Mar 30, 2014 - Jul 8, 2014

Florentine Renaissance: The City as a Crucible of Culture

Dr. Bhau Daji Lad Mumbai City Museum

Co-curated by Dr. Gerhard Wolf, Director of Kunsthistorisches Institut in Florenz, Max-Planck-Institute, Dr. Timothy Verdon, Director of the Museum of the Opera del Duomo and advised by Tasneem Zakaria Mehta

The Gates of Paradise
The Museum hosted an acclaimed masterpiece of the Florentine Renaissance, Lorenzo Ghiberti’s (Italian, 1378-1455) Gates of Paradise (1425-52). On display in India for the first time, the full-scale lost-wax bronze replica of the Gates, cast from the original mould, allowed visitors to discover Ghiberti’s masterpiece and to contextualise the civic values promoted by the great art of the period. The Gates of Paradise reflect the artistic, political, religious, and social contexts of Ghiberti and his patrons in fifteenth-century Florence. At the Museum, the Gates of Paradise evoked a fascinating thematic parallel between the artistic climate and civic values that shaped the Florentine Renaissance and the extraordinary Indian patronage and entrepreneurship that created Mumbai. The exhibition offered visitors a rare experience of the civic values that gave birth to the Florentine Renaissance – values that carry significant implications for the development of urban culture in a rapidly-urbanizing India.

The Gates of Paradise, courtesy a generous loan from the Guild of the Dome Association, are identical to the replica that currently decorates the exterior facade of the Eastern Door of the Florence Baptistery. The original masterpiece underwent nearly twenty-seven years of restoration and is permanently located inside the Museo dell’Opera in Florence.

Named “The Gates of Paradise” by the great Renaissance artist Michelangelo (Italian, 1475-1564), the centerpiece of the exhibition was created by sculptor Lorenzo Ghiberti (Italian, 1378-1455) between 1425 and 1452 to complete the ensemble surrounding the Dome. The Gates of Paradise depict Ghiberti’s masterful sculptural and narrative rendering of ten biblical panels from the Old Testament.

The gates were located at the Eastern entrance to the Battistero di San Giovanni (Florence Baptistery), the oldest civic temple in Florence and a crucial public gathering place for urban rituals and performances.

With the Gates of Paradise, Lorenzo Ghiberti displayed his brilliant talent as storyteller and master artist by incorporating multiple narratives within each panel and experimenting with the latest scientific and technical innovations.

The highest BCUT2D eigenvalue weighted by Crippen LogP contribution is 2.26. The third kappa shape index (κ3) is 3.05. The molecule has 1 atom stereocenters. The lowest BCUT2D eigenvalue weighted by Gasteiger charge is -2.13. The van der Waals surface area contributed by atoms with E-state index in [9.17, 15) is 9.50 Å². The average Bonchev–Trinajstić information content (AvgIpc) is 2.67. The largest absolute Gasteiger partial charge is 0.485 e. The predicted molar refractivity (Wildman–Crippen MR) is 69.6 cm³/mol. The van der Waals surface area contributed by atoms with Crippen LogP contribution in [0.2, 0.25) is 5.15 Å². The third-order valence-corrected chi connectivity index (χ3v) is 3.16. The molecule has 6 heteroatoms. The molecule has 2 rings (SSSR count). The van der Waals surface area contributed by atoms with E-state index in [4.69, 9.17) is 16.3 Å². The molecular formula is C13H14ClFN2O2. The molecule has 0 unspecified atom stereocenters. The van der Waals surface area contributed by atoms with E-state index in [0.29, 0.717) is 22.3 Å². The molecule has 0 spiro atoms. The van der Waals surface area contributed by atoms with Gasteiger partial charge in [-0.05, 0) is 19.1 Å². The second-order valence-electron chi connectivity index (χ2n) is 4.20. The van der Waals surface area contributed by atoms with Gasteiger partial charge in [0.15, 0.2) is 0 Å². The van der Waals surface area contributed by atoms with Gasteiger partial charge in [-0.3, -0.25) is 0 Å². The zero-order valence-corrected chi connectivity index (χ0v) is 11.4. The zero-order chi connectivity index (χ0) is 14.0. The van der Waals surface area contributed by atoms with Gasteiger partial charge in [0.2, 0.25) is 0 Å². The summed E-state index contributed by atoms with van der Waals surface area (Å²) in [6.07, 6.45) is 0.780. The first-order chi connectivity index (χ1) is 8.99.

The scenes are based on biblical passages from the early history of humankind to the life of King David and Solomon. They read from left to right, beginning with the upper left panel.

The top left panel depicts scenes from the story of Adam & Eve. In the lower left corner of the panel is the Creation of Adam, in the centre, the creation of Eve out of Adam’s rib. On the far left Adam and Eve are tempted by a serpent in the Garden of Paradise and, at far right, one sees their expulsion from the Garden for their sin.

In the upper right corner of the panel, Adam and Eve are depicted with their children, Cain and Abel. Below, at center, Cain tills the soil, while Abel watches his flock of sheep. In the upper left, Cain and Abel make sacrifices to god. Directly below, Cain, out of jealousy, kills Abel. As a consequence of this act, Cain is cursed by god (lower right).

Noah and his family and a host of animals are placed before a pyramid-shaped ark. At lower right, Noah makes an offering to god, who emerges from a series of circles in the upper right corner. In the lower left, Noah, half-nude and drunk, is sprawled before a vine-draped hut containing barrels of wine, with his sons on the right.

In the lower right, angels announce to Abraham that his wife Sarah will give birth to a son. On the upper right, Abraham, having been instructed by god, prepares to sacrifice his son Isaac, but is stopped by an angel.

On the upper right, Rebecca receives the prophecy of the conflict between her sons, Esau and Jacob. On the left, within an arcaded interior, Rebecca gives birth. At the centre, Esau sells his birthright as the elder twin to Jacob. Isaac has instructed Esau to go hunting, but within the arcaded space Rebecca hatches her plan for Jacob to receive the blessing of their father. At the centre right, Jacob sets off to hunt. In the far right Jacob, pretending to be his brother offering goat meat and, mistaken by the blind Isaac for Esau, receives his father’s blessing. At the centre, Esau is informed by Isaac that his brother has received the blessing.